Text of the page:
WUERZBURG – The suspect in a knife attack in southern Germany that left three women dead was ordered kept in custody Saturday on suspicion of murder, while authorities puzzled over a possible motive, examining his mental health and seeking to determine whether he was radicalized.
The attack started late Friday afternoon when the suspect walked into a store in Wuerzburg, went to the household goods department and asked a saleswoman where the knives were, regional police chief Gerhard Kallert said. He then grabbed a knife and fatally stabbed three women in the store, before continuing to attack people outside. Six people, most of them women, were seriously injured, and one of them remained in a life-threatening condition on Saturday.
Videos posted on social media showed people surrounding the attacker and trying to hold him at bay with chairs and sticks. The 24-year-old Somali was then stopped with a shot to the leg by police and arrested.
On Saturday, he was brought before a judge, who ordered him held in jail pending a possible indictment on suspicion of three counts of murder, six of attempted murder and dangerous bodily harm; and another of bodily harm.
The man arrived in Germany in May 2015 and was granted “subsidiary protection,” a status that falls short of full asylum. He had been in Wuerzburg since 2019, and was living in a homeless shelter.
Officials said he didn't have a criminal record, but there were two incidents earlier this year that resulted in him being sent briefly to a psychiatric hospital. In January, he got into an argument with residents and staff at the shelter and brandished a kitchen knife, prosecutor Wolfgang Gruendler said.
He didn't attack or hurt anyone, but an investigation was opened and he was temporarily admitted to a psychiatric hospital. That investigation is still ongoing and a psychiatric evaluation is still outstanding.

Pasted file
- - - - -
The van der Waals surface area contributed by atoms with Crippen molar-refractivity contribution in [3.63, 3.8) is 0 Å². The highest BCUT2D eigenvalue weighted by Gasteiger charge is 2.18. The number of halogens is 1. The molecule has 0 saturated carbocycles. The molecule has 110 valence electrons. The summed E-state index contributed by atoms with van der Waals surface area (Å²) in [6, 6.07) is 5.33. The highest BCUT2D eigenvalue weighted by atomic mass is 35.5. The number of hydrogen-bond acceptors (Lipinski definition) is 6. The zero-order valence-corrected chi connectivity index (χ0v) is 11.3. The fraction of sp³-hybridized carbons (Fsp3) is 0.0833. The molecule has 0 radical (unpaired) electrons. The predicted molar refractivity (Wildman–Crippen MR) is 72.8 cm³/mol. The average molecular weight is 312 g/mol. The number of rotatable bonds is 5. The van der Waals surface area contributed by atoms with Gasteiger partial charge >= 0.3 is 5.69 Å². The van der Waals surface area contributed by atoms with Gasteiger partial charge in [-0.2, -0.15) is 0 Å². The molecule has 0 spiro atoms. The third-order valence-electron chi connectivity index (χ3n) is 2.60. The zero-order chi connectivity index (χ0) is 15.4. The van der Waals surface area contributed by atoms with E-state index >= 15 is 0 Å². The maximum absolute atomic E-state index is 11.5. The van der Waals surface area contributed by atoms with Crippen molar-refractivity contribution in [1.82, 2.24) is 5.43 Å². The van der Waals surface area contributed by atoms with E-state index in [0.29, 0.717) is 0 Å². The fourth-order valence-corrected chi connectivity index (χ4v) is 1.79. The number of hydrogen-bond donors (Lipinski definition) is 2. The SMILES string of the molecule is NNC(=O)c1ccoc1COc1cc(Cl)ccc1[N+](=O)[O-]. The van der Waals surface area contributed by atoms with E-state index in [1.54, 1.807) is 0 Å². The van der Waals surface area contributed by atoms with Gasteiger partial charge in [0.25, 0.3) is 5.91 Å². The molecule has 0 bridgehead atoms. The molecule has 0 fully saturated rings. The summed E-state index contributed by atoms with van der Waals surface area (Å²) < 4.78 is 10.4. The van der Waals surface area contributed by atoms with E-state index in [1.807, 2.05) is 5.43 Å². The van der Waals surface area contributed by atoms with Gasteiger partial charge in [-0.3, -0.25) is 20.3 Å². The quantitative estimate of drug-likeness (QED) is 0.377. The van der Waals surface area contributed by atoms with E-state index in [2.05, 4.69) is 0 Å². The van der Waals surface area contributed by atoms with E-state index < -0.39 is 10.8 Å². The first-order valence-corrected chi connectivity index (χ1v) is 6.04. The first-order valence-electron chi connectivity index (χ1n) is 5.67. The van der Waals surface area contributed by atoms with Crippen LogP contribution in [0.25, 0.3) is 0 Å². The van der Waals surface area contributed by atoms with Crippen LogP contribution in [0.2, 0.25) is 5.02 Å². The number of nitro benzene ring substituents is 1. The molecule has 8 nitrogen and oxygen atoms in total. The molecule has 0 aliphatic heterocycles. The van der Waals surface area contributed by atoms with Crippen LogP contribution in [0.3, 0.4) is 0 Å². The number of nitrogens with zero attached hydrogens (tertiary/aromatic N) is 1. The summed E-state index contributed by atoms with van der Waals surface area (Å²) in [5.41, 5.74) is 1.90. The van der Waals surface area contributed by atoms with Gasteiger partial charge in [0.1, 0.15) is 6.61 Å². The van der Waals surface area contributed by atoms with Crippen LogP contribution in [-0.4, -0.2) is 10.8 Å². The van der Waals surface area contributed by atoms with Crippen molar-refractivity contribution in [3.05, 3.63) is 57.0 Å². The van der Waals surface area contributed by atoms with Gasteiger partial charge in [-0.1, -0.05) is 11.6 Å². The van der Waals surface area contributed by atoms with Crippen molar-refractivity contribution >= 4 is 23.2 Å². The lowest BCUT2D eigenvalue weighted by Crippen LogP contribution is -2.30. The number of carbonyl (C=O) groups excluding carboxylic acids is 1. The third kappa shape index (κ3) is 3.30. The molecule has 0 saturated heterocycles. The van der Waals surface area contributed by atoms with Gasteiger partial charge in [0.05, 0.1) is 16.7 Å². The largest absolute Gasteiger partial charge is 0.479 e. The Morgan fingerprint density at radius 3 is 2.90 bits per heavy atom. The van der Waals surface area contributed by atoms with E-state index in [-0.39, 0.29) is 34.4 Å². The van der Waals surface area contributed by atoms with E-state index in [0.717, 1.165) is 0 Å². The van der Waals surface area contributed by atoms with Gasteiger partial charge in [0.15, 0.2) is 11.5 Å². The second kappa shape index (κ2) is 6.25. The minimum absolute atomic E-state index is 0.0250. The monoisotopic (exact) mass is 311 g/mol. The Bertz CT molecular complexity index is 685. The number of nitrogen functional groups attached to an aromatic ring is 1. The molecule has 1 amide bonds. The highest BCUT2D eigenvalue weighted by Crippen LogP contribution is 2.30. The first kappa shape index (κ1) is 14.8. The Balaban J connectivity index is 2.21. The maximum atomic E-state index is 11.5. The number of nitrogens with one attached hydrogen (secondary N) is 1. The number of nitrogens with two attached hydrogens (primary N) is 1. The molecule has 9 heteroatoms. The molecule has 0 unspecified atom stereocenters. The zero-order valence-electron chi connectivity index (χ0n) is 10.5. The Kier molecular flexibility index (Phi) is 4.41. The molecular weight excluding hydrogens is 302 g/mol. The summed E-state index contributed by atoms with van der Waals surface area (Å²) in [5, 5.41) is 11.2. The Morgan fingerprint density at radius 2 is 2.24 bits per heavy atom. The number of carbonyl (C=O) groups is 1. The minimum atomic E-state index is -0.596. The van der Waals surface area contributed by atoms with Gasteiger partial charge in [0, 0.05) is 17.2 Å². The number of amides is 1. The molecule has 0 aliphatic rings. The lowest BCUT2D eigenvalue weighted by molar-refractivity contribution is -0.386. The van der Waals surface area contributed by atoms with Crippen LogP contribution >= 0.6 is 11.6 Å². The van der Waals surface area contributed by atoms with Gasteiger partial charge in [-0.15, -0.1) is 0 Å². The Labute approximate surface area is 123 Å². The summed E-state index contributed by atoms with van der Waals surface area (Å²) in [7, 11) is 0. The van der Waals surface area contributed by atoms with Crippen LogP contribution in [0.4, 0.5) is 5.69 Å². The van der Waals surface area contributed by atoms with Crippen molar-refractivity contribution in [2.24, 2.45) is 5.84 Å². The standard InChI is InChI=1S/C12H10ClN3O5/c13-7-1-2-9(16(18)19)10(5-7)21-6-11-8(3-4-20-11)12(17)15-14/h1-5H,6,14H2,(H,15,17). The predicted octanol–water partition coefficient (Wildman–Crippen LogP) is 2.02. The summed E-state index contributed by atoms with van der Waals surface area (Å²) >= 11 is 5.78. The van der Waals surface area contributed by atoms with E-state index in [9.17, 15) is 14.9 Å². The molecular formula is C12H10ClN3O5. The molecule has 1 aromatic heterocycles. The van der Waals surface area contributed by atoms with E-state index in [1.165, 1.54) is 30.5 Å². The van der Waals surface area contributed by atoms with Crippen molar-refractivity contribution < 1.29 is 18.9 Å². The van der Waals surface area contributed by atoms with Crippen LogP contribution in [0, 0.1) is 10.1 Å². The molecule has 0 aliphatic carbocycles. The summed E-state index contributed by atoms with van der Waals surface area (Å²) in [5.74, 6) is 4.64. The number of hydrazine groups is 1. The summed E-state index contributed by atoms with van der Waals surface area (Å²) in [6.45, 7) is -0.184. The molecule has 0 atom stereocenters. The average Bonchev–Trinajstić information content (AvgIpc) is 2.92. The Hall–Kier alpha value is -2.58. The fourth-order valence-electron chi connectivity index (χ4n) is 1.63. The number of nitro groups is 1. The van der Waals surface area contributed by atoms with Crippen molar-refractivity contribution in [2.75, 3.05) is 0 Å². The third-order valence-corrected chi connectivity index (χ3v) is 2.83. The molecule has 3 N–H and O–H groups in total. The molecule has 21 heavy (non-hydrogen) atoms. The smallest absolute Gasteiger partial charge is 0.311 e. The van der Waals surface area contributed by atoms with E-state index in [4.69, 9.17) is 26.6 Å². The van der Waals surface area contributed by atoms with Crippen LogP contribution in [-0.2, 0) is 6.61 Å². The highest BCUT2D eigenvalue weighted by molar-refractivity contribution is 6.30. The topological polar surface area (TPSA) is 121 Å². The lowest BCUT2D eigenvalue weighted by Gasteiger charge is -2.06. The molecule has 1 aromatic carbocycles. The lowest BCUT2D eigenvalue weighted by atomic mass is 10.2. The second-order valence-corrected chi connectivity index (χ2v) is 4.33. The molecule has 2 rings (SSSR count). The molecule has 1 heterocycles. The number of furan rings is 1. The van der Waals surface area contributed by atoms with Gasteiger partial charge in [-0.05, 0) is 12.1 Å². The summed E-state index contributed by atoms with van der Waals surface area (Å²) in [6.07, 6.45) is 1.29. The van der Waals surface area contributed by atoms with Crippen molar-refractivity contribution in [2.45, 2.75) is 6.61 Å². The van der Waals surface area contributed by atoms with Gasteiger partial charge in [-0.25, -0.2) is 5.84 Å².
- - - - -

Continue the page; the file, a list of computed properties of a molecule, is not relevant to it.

Earlier this month, there was an incident in which someone gave him a lift and he didn't get out of the car. That again resulted in his admission to a psychiatric unit, but he was released after a day, prosecutors said. They said there had been no pattern of increasing problems.
Authorities also were looking at the possibility of the man having been radicalized as an Islamic extremist. Kallert said a store detective and police officers reported hearing the suspect say “Allahu akbar,” Arabic for “God is great." Bavaria's top security official, Joachim Herrmann, said that “further cautious indications” in that direction emerged from his questioning, without elaborating. Material with “hate messages” also was found but has yet to be evaluated, police said.
As to whether the man was mentally ill or radicalized, “we don't know either one thing or the other for sure at the moment, but I just want to note that they don't rule each other out,” Herrmann said. Authorities were examining a mobile phone and other evidence.
The case was handed over to prosecutors in Munich, the state capital, but not to federal prosecutors, who in Germany deal with terror cases.
A fellow resident of the shelter who said he was among 10-12 people who tried to stop the suspect stabbing anyone else until police arrived on Friday described the man as being “always alone, not talking to the other people.” He added that "he was strange all the time.”
“Thank God we people managed to scare him a little bit, distract him, he got tired, and thank God it didn’t turn out even worse,” the man, whose name was given only as Kadir A., told RTL television.
Herrmann described using a shot to the leg to stop an assailant as a “textbook" move. Bavaria’s rules on use of police weapons state that firearms should only be used to make perpetrators unable to attack or flee, and that a shot which is near-certain to kill is only permitted if it's the only way to prevent danger to the life of others.
The rules call for officers to aim at the legs where possible.
Geir Moulson reported from Berlin.